Fonterra’s 25-hectare (62 acre) Netherlands dairy plant was successfully built between initial construction in February and the completion of the plant in December of that same year. The plant is Fonterra’s first wholly owned and operated ingredients plant in Europe, and peak production will see the facility process up to 2.7 million liters (713 thousand gallons) of whey per day, with annual production figures of around 25,000 tons of lactose and 5,000 tons of protein products.

By creating a connected enterprise in Fonterra’s Netherlands facility, the company leverages manufacturing data to address production issues in real-time while accelerating production. Thanks to cutting-edge connected enterprise capabilities provided by Rockwell Automation and Beenen B.V., Fonterra’s Netherlands dairy plant’s production data can be captured, collated and analyzed in order to improve processes; and Fonterra can share vital manufacturing information with a wide variety of disciplines both inside and outside the factory.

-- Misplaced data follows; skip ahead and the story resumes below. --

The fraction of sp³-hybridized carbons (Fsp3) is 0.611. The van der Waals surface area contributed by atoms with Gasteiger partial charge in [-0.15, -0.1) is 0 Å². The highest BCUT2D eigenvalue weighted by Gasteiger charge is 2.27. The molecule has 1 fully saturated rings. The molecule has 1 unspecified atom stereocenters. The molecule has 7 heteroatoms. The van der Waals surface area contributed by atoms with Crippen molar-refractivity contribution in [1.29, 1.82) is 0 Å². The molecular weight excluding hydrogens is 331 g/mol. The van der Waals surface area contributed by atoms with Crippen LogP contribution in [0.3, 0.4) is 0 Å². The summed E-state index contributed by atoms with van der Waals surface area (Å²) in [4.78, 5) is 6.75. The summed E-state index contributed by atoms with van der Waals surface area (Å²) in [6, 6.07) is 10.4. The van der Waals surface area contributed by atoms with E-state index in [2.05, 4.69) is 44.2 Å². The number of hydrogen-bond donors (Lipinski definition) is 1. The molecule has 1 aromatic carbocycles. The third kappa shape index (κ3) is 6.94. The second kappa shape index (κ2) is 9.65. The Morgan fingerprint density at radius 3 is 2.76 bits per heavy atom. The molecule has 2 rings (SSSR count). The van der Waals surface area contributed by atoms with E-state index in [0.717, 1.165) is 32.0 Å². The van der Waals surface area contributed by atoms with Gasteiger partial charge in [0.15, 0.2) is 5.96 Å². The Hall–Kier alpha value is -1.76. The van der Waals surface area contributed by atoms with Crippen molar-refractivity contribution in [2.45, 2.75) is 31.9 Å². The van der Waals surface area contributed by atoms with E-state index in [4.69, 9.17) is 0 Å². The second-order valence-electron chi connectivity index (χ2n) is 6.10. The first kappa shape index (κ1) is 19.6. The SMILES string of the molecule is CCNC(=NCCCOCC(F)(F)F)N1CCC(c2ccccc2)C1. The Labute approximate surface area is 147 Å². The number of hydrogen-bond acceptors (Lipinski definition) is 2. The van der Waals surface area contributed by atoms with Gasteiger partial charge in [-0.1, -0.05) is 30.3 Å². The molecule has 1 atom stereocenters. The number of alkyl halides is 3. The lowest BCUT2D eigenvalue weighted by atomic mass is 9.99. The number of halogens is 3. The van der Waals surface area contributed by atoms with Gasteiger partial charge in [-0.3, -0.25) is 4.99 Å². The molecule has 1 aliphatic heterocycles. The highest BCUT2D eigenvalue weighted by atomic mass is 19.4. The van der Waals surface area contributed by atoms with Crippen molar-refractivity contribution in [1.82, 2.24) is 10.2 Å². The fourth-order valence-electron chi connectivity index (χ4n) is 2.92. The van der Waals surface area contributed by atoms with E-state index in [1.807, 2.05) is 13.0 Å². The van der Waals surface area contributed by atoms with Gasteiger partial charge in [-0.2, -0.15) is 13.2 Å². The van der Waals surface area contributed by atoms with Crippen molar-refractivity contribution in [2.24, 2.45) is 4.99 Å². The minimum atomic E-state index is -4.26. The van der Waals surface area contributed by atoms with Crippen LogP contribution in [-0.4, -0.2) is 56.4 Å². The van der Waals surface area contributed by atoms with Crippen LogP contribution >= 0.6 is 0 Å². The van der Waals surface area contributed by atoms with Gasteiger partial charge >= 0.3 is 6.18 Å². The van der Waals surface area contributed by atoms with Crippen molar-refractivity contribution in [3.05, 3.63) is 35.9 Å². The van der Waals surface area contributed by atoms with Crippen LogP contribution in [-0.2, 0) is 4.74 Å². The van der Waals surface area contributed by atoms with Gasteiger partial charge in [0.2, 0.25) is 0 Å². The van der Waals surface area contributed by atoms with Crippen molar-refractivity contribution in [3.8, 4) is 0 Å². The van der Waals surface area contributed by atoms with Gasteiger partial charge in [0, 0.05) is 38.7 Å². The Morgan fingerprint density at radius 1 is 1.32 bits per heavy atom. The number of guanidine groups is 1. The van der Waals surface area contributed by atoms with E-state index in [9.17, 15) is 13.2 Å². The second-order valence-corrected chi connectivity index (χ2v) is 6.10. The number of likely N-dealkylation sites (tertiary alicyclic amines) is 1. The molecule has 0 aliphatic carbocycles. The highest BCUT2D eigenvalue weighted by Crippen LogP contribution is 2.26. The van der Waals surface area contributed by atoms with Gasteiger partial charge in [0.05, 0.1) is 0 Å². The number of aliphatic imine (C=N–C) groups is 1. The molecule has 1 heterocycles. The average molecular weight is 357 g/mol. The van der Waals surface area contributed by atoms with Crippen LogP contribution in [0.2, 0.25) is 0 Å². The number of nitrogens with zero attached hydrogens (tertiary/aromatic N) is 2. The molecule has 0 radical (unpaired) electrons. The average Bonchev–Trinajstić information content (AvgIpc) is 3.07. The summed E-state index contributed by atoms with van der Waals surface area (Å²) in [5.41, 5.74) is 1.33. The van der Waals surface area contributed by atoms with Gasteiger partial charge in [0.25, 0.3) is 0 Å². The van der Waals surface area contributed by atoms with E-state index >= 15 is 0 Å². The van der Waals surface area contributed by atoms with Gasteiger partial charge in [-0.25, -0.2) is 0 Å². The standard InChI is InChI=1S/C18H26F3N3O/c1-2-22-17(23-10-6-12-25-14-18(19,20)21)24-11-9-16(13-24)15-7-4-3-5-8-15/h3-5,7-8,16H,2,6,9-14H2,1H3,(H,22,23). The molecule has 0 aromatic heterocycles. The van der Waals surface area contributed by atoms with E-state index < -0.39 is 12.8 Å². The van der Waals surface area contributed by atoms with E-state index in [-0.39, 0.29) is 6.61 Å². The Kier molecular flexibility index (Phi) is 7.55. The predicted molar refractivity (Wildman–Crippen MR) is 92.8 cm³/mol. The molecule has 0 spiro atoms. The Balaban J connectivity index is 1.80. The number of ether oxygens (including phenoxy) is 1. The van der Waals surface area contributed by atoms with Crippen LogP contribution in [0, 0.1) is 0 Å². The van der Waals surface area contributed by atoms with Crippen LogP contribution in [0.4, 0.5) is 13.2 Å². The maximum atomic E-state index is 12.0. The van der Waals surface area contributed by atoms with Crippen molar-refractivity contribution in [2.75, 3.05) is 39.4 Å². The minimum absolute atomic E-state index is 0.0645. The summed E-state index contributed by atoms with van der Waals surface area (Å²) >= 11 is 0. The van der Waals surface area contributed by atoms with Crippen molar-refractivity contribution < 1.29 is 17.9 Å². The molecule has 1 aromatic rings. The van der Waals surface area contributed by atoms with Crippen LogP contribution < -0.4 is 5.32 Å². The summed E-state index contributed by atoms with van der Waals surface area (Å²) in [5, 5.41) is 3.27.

Keith Higgins Rockwell Automation, Industry Today
Keith Higgins

Keith Higgins is Vice President of Digital Transformation at Rockwell Automation. He previously served as Vice President at FogHorn and CMO at RiskVision until its acquisition in 2017. Higgins was also an executive at Symphony Teleca Corporation, an IoT and connected services company, where he played an integral role in the doubling the company’s revenue leading to a nearly $1 billion acquisition by Harman.